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Welk Comes Home: Bandleader’s Memorabilia Finds Resting Place at NDSU

Bonham, Kevin. "Welk Comes Home: Bandleader's Memorabilia Finds Resting Place at NDSU." Grand Forks Herald, 18 February 1993, 13.


FARGO – Champagne music and bountiful bubbles filled the Festival Concert Hall Wednesday mornings as North Dakota State University welcomed the Lawrence Welk Collection.

The collection consists of more than 15,000 pieces of sheet music of musical arrangements that the famous band leader used during a music career that spanned more than a half century.

It also includes an accordion and a bubble-making machine that was so much a part of his television show.

Don Stowell, director of NDSU’s Division of Fine Arts, puts on an accordion played by Lawrence Welk

It also contains scores of scrapbooks with portraits of Welk, his band members and his dancers at different stages of their careers. The pages also are filled with news clippings and advertisements from newspapers from North Dakota to Peoria and Chicago, to New York and Los Angeles that date back to the late 1920s, when he started to perform.

Those scrapbooks and the musical arrangements provide a unique historical record of the life and career of one of North Dakota’s most famous people. Welk died May 18, 1992, at the age of 89.

“We welcome home Lawrence Welk. We are proud to have this collection of his memorabilia,” NDSU President Jim Ozbun told a crowd of about 50 people who attended the event.

NDSU officials hope the collection someday will become the centerpiece of a North Dakota cultural archives, a building that would provide a cultural history and preserve and display artifacts of some of North Dakota’s most famous people, according to Don Stowell, NDSU’s director of fine arts.

On Wednesday, the crowd listened to the NDSU Oompah Band perform some of Welk’s favorite songs. They listened to the NDSU Opus One Singers, a quartet of women who sang Scarlet Ribbons, a song performed by the Lennon Sisters on the Lawrence Welk Show.

The crowd also listened to Victor Welk, a second cousin to Lawrence Welk, play a few songs on his own accordion.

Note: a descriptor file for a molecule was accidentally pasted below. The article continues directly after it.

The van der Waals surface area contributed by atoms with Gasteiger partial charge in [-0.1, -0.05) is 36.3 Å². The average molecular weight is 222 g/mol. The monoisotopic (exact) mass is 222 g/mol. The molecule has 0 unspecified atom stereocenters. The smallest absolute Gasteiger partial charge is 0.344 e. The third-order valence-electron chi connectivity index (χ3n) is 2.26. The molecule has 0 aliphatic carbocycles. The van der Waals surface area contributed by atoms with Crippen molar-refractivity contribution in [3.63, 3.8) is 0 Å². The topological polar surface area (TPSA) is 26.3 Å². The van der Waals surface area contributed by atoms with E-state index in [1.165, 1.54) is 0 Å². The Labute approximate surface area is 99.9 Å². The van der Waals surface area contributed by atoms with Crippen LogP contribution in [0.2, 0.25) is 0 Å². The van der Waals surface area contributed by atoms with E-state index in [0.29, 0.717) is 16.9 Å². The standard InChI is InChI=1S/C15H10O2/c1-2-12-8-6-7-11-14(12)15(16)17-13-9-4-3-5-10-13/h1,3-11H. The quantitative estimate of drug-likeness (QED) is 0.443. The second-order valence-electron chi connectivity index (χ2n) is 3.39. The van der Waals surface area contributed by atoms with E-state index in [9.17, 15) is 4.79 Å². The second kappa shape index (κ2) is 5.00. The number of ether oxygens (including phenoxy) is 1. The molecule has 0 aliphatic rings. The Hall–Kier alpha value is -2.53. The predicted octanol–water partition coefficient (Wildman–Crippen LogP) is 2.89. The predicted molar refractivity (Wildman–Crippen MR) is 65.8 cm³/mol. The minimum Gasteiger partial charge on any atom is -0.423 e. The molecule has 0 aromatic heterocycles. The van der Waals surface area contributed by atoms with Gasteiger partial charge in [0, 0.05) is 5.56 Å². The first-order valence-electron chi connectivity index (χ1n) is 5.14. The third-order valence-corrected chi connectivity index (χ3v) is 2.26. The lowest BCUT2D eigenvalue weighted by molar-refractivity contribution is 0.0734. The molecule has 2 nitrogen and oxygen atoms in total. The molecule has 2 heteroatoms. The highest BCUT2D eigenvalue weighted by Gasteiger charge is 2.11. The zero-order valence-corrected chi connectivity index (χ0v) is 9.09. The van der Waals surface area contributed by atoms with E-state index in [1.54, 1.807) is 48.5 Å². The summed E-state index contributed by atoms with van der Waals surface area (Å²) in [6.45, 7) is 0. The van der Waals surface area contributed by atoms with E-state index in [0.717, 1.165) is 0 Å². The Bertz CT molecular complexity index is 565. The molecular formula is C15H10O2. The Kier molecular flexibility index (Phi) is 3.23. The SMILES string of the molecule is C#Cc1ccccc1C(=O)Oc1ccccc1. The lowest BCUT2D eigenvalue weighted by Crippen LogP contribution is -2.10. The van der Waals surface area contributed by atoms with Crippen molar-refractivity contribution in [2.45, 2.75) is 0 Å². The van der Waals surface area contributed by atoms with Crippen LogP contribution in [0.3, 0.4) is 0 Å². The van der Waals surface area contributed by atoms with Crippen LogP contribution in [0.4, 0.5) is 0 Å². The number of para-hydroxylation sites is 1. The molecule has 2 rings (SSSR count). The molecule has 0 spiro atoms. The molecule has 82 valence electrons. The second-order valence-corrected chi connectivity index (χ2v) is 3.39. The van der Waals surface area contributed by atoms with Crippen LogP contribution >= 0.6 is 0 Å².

Victor Welk, who lives in Fargo, looks more like a younger brother than a cousin of the late musical maestro. He also has a touch of the thick German-Russian accent that became so famous for his musical cousin. But, he said, the resemblance stops there.

“You wouldn’t mistake me for him if you heard me play the accordion,” he said.

Victor Welk and Myra Mattern Collette, a niece who lives in Grand Forks, examined a few of the hundreds of boxes of musical scores. And they paged through some scrapbooks, many of which were donated by Jayne Walton, Lawrence Welk’s first television dancing partner, or champagne lady. She lives in Texas now.

The boxes of sheet music are labeled, and sorted alphabetically. One of them contains everything Welk’s band played between “A Fool Never Leaves” and “Ain’t Misbehavin’.” Each song has separate arrangements for each instrument, from accordion to drums, from cello to trombone.

“The Welk family is so generous. That it can come back to North Dakota is just tremendous,” Collette said of the collection.

“It’s lovely. It’s precious,” Victor Welk said. “I just hope we can have a place some day to put all of this out on display.”

That may take a while.

For now, the collection is being stored and protected in the Music Building at NDSU. Over the next several months, the sheet music will be placed in special envelopes or folders and that will help preserve it. And it all will be re-catalogued, according to John Bye, NDSU archivist.

Lawrence Welk’s original bubble-making machine.

A small collection probably will be put on display by early summer, according to Stowell. But university officials don’t know yet where the display will be, because the school doesn’t have enough space to show the collection, which is expected to grow as more artifacts are donated or loaned.

“I’m sure we’ll learn a lot about Lawrence Welk through processing these,” Bye said.

Tom Isern, dean of humanities and social sciences, said the collection will attract scholars from around the nation and the world.

“It’s a thing that feels right,” he said. “Lawrence Welk was America’s music maker....He was America’s product. He was America’s Pride.”

“From the Heart: A Tribute to Lawrence Welk and the American Dream” is a public television special production that will air March 7 at 7 p.m. on Prairie Public TV. The special, hosted by singer Barbara Mandrell, was filmed in the Strasburg, N.D., area and in Nashville, Tenn., last fall before a live performance at the Grand Ole Opry in November.

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